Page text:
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Gadget Freak Case #253: Peltier Thermopile Cloud Sensor

Gadget Freak Case #253: Peltier Thermopile Cloud Sensor

Peltier, or Thermoelectric, coolers are a fairly modern device, but the concept of generating electricity with dissimilar metals goes back to Seebeck and Peltier's work in the 1800s. Modern devices use alternating P and N semiconductor junctions to pump heat from one side of the device to the other. However, when heat is applied to one side and cold applied to the other, these devices will generate electricity.

NASA has taken advantage of this effect to construct Radioisotope Thermoelectric Generators (RTGs) for its deep-space and planetary missions. Decaying plutonium generates heat, and heat sinks or fins remove the heat. The difference in temperature generates electricity.

My gadget operates by the absorption of heat on one side of the Peltier cooler to sense broadband energy from ultraviolet to the far infrared. It is controlled by a simple op-amp circuit that has adjustable gain and output null. It can, therefore, be used in many applications, just by varying the gain or making slight modifications to the design. This device is able to measure incident energy over a broad spectrum.

The design of this device is divided into two basic components, the circuit and the detector head. The circuit and final construction is very flexible and can be configured in many different ways to best suit the builder. The sensor head can also be designed to use small Peltier devices for small thermal mass and faster response or large ones for capturing large amounts of energy.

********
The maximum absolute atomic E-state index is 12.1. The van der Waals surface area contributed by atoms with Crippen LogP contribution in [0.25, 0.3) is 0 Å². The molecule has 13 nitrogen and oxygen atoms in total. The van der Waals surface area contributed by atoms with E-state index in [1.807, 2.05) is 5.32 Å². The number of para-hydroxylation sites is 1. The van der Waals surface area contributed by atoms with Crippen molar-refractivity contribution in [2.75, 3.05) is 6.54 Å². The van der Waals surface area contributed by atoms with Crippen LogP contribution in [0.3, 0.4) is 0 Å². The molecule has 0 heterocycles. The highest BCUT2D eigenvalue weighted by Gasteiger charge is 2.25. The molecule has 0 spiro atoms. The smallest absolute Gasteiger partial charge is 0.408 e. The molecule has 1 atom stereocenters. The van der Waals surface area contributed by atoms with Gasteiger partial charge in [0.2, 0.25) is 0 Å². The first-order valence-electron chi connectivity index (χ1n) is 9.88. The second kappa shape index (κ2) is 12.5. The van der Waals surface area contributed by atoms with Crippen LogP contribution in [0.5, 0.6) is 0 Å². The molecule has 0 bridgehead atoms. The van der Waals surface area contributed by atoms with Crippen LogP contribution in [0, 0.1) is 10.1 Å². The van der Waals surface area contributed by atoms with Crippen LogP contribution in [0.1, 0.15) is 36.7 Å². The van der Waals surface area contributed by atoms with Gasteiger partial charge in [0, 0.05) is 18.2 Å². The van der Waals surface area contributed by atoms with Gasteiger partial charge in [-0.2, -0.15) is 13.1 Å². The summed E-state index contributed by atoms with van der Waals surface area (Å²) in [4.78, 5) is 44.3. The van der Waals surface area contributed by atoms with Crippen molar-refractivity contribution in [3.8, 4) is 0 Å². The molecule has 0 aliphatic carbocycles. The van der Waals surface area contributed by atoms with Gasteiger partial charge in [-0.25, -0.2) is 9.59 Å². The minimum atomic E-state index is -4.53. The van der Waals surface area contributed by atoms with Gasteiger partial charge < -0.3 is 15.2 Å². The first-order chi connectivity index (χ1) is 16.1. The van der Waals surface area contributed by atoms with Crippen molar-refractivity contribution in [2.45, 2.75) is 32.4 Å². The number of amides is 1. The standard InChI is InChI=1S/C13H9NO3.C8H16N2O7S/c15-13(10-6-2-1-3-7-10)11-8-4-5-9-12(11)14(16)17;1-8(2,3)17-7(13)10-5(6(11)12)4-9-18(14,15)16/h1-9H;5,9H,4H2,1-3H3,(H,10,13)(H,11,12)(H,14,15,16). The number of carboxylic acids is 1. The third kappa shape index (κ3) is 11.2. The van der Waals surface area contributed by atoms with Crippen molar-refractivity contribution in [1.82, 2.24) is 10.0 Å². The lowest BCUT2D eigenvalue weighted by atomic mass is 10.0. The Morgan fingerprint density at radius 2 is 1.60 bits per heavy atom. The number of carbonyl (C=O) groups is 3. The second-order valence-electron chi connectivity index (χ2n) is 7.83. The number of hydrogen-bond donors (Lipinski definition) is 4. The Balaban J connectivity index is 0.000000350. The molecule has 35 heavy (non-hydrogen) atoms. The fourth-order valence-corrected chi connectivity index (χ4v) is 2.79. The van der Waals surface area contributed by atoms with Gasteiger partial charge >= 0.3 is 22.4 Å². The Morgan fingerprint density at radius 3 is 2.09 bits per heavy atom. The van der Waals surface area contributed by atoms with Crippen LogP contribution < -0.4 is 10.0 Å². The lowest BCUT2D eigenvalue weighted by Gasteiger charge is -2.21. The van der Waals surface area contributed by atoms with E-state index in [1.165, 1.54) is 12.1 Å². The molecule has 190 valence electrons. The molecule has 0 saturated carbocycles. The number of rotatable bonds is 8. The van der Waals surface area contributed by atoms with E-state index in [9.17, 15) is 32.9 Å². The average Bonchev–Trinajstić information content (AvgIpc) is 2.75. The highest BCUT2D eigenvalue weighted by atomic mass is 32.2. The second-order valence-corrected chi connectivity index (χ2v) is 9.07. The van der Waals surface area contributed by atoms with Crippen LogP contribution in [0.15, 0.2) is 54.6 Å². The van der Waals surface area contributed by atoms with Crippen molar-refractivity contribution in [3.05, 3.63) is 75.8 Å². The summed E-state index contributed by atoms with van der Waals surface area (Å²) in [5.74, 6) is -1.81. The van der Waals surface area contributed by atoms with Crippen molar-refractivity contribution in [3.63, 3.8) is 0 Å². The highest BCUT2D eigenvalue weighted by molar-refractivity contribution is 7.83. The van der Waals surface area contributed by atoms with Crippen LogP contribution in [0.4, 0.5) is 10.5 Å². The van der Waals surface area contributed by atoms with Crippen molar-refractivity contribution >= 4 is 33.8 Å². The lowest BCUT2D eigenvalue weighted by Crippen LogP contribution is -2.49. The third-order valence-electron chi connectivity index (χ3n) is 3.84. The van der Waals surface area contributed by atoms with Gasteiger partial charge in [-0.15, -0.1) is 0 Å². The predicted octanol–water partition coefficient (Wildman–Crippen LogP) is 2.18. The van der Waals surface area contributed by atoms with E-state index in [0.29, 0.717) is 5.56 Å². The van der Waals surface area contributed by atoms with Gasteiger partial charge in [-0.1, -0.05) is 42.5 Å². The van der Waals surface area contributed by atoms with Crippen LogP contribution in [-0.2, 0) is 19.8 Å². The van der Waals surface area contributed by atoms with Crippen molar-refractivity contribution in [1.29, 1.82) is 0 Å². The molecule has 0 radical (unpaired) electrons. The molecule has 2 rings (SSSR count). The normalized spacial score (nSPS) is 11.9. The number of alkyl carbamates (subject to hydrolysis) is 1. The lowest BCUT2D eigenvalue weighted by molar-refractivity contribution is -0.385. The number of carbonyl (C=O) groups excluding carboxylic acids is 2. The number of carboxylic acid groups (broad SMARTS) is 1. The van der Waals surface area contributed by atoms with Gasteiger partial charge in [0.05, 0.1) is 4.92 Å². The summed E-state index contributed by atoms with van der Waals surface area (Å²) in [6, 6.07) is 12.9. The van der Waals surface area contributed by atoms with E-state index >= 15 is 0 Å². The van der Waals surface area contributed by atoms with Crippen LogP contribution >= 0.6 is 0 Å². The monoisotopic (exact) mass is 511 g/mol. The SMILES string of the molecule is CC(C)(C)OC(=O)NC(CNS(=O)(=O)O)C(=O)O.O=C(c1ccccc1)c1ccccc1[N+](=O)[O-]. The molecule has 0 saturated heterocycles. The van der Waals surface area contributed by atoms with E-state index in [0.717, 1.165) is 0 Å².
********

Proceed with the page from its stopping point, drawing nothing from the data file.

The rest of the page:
Although the primary purpose of this project was to detect clouds, it turned out to be a fairly interesting project for measuring other sources of radiation. It was tested with other optical sources such as lasers and flashlights with equal success and sensitivity. The sensitivity of the sensor is quite amazing. When in close proximity, the heat of one's hand is easily detected. I found this sensor design to be particularly sensitive, easy to fabricate, and a worthwhile endeavor. It is well worthwhile investigating these other uses as well.

Do you have a Gadget Freak project you would like the world to see? Send a brief description of your gadget and a photo to Assistant Managing Editor Lauren Muskett.

Click here to view Table 1.

Click here to view Table 2.

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Check out the Best of Gadget Freak -- Volume 2 Technology Roundup here to see some of the best gadgets that your peers have created.

When you are finished, be sure to check out Best of Gadget Freak: Vol. 1.

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